By Farkhanda Qaiser
A day to cherish,
A day to celebrate,
And most importantly, a day to ponder upon…
For the first time in the short history of this country, young and old; rich and poor; educated and illiterate; healthy and disabled; normal and 3rd gender all headed towards the polling stations to cast their precious votes. Some enthusiastic first-time-voters reached even before polling started. Such was the excitement in the air that if it could be transformed into electrical volts, it would’ve been enough to run an entire garments factory for a year at least…! Unified exhilaration like this is only seen on huge cricket victories by the men in green. But NEVER in the past have people been so thrilled about the process of electing their representatives.
So what was the rationale for this unprecedented election fever?
Many observers believe that it was the Pakistan Tehreek e Insaf (PTI) factor which pushed the voters out of their houses – Voters who believed that their votes could bring a much needed change in a repeatedly-plundered country. Whereas PTI might have been a huge reason but I believe this wasn’t the only one.
The journey of change has been slow but steady. It began with the freedom of media and the mushrooming of dozens of news channels on the cable network. Being a novice at first, media also made many mistakes (read sensationalism) but its largest service was awareness among the masses. Moreover, the 2007 lawyers’ movement served to mobilize the sleeping nation which rose up quite forcefully to the challenge. This is when the common man realized the power of street politics. Hefty words like supremacy of constitution and rule of law became part of local jargon. With the restoration of Chief Justice of Pakistan in 2009, various other bodies (like doctors, paramedical staff, teachers etc) also took to the streets to fight for their rights. Thus a culture of ‘change’ evolved within the society. Governments mended their ways at the outcry of the public. This in itself was a huge achievement for the battered citizens of a third-world country.
Then came the year 2013. The Election Year. People believed in democracy despite all its weaknesses. They understood that Pakistan is still a sapling (where democracy is concerned) whose growth has been stunted by dark oppressive powers for too long but not anymore. Now it has the free air to breathe, fresh rainwater and nutrients to grow and most importantly uninterrupted space to spread its roots both in depth and length. And this I believe is the reason for the large turnout of these elections.
Not only was the turnout huge but the excitement was tangible too. People thronged the roads with the colorful flags and symbols of different political parties. Party affiliation differed even within families. In Punjab, youth and women sided mostly with PTI and men with PML N. These voters persevered despite the intensely hot weather. Some polling stations had no shade or facilities of drinking water but no word of complaint was heard. In fact, in a few residential areas of Karachi where polling was delayed due to technical reasons, inhabitants of nearby houses provided water to the voters standing in long lines! This was the level of camaraderie and sportsman spirit among the people. I even overheard people saying, “Aaj tu Eid ka din lag raha hai…” Perhaps, festivities of Election Day were greater than that of Eid because they were visible on a greater scale – all over the country on the same day! Hamari tu Eid bi ek din nai hoti, lekin election tu ek din ee hua na…!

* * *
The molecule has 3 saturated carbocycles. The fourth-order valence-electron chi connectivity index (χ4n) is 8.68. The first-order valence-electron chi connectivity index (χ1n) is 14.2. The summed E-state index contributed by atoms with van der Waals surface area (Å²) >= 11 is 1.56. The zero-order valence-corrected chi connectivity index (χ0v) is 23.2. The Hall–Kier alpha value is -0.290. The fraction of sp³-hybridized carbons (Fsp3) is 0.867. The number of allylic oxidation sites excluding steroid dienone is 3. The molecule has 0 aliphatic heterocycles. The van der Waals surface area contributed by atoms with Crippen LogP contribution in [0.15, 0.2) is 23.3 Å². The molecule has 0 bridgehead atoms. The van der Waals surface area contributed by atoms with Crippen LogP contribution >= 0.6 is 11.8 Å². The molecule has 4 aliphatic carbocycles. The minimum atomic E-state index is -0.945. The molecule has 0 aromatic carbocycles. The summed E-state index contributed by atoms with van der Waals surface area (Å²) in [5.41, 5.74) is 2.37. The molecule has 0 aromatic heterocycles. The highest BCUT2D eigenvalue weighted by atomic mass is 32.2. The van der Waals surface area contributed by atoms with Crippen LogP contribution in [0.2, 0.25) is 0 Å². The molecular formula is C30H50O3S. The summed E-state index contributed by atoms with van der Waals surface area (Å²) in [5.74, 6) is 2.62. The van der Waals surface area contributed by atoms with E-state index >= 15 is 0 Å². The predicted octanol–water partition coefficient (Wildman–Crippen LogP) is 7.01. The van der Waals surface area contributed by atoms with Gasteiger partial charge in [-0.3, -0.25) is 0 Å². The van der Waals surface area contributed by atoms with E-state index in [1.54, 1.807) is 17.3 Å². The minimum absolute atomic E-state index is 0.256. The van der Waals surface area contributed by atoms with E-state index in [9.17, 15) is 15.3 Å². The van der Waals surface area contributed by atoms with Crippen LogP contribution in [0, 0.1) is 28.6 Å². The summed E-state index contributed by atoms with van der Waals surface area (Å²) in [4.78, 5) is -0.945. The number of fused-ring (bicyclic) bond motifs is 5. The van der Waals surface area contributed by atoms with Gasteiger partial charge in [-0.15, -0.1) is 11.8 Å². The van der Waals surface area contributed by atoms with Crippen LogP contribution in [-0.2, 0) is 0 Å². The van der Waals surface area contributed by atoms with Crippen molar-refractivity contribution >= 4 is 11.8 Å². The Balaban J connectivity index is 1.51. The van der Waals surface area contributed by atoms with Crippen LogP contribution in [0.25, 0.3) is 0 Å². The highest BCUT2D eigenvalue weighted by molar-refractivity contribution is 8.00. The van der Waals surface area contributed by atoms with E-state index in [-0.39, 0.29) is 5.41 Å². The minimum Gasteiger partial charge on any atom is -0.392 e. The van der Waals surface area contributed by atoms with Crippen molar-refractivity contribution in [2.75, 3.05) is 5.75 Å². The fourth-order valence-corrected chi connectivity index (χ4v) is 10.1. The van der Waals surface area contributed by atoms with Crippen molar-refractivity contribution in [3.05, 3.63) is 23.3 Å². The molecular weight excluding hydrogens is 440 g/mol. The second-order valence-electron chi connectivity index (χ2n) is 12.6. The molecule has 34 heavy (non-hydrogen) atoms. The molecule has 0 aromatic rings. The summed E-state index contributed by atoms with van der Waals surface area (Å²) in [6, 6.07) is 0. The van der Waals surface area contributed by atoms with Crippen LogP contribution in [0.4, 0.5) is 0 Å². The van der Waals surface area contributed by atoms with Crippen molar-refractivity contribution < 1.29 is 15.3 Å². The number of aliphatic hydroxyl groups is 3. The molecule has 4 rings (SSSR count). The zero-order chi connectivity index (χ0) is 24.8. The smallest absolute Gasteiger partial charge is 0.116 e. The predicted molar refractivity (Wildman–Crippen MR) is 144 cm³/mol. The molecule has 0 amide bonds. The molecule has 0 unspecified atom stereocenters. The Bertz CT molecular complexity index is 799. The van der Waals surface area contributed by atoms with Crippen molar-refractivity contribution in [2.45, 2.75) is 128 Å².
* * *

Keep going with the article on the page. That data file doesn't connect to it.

Furthermore, as soon as I logged onto facebook after having cast my vote, I was overwhelmed by pictures of Stamp-marked-thumbs and statuses regarding ‘Naya Pakistan.’ At first, I couldn’t stop laughing at the pictures of thumbs of all sizes some hairy and others non hairy. But then I regretted not having taken a similar picture – not to put up as a facebook DP (no thank you :p) but as a memory of my first ever vote!
However, one thing is for sure – 180 million people of Pakistan would never forget this day in their lives. This includes both the fortunate voters and unfortunate non-voters. An interesting incident in this regard was the bridegroom in Multan who cast his vote with his entire barat. That would’ve definitely made a very interesting DP – Dulha with the ballot box!
Nevertheless, the turnout for these elections could have been even greater, had the Election Commission of Pakistan taken a few more steps. Firstly, the idea of postal ballots should have been advertised more. Its last day was 25th April which slipped by quietly. By and large, people didn’t even know about it. Secondly, a lot of voters were registered in their hometowns where they no longer lived. Consequently they missed the opportunity to vote. Either the text-message service (to find out the location of polling station) should’ve been initiated earlier or the ECP should’ve confirmed the voters’ lists and their present addresses.
In addition, President Zardari should have passed the Ordinance for Overseas voters on time. Perhaps this delay was intentional because everyone knows that majority of Overseas Pakistanis whole heartedly support PTI.
Before the results of elections started pouring out, many people were anticipating large scale change in the national political scenario.
(to be continued…)